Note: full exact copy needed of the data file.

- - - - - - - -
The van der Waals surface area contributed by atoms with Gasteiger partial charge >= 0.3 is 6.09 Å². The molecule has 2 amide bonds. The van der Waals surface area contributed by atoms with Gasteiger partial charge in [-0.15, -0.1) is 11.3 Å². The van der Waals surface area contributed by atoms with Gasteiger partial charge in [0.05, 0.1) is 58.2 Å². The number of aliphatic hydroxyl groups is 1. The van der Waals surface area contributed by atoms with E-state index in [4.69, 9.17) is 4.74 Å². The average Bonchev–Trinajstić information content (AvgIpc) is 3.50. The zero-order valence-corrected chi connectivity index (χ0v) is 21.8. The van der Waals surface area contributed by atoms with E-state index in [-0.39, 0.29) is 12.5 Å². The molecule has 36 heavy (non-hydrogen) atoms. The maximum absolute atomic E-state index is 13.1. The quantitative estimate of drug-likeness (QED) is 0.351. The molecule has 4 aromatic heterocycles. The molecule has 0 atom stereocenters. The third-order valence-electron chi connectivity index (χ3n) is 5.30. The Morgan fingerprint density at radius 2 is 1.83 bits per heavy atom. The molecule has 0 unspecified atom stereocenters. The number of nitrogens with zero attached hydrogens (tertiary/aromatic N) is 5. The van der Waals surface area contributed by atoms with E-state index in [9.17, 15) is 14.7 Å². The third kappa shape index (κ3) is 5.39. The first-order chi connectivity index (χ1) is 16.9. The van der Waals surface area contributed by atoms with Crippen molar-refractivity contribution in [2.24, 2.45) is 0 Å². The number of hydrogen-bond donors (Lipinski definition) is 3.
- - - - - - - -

The van der Waals surface area contributed by atoms with Gasteiger partial charge >= 0.3 is 6.09 Å². The molecule has 2 amide bonds. The van der Waals surface area contributed by atoms with Gasteiger partial charge in [-0.15, -0.1) is 11.3 Å². The van der Waals surface area contributed by atoms with Gasteiger partial charge in [0.05, 0.1) is 58.2 Å². The number of aliphatic hydroxyl groups is 1. The van der Waals surface area contributed by atoms with E-state index in [4.69, 9.17) is 4.74 Å². The average Bonchev–Trinajstić information content (AvgIpc) is 3.50. The zero-order valence-corrected chi connectivity index (χ0v) is 21.8. The van der Waals surface area contributed by atoms with E-state index in [-0.39, 0.29) is 12.5 Å². The molecule has 36 heavy (non-hydrogen) atoms. The maximum absolute atomic E-state index is 13.1. The quantitative estimate of drug-likeness (QED) is 0.351. The molecule has 4 aromatic heterocycles. The molecule has 0 atom stereocenters. The third-order valence-electron chi connectivity index (χ3n) is 5.30. The Morgan fingerprint density at radius 2 is 1.83 bits per heavy atom. The molecule has 0 unspecified atom stereocenters. The number of nitrogens with zero attached hydrogens (tertiary/aromatic N) is 5. The van der Waals surface area contributed by atoms with E-state index in [9.17, 15) is 14.7 Å². The third kappa shape index (κ3) is 5.39. The first-order chi connectivity index (χ1) is 16.9. The van der Waals surface area contributed by atoms with Crippen molar-refractivity contribution in [2.24, 2.45) is 0 Å². The number of hydrogen-bond donors (Lipinski definition) is 3.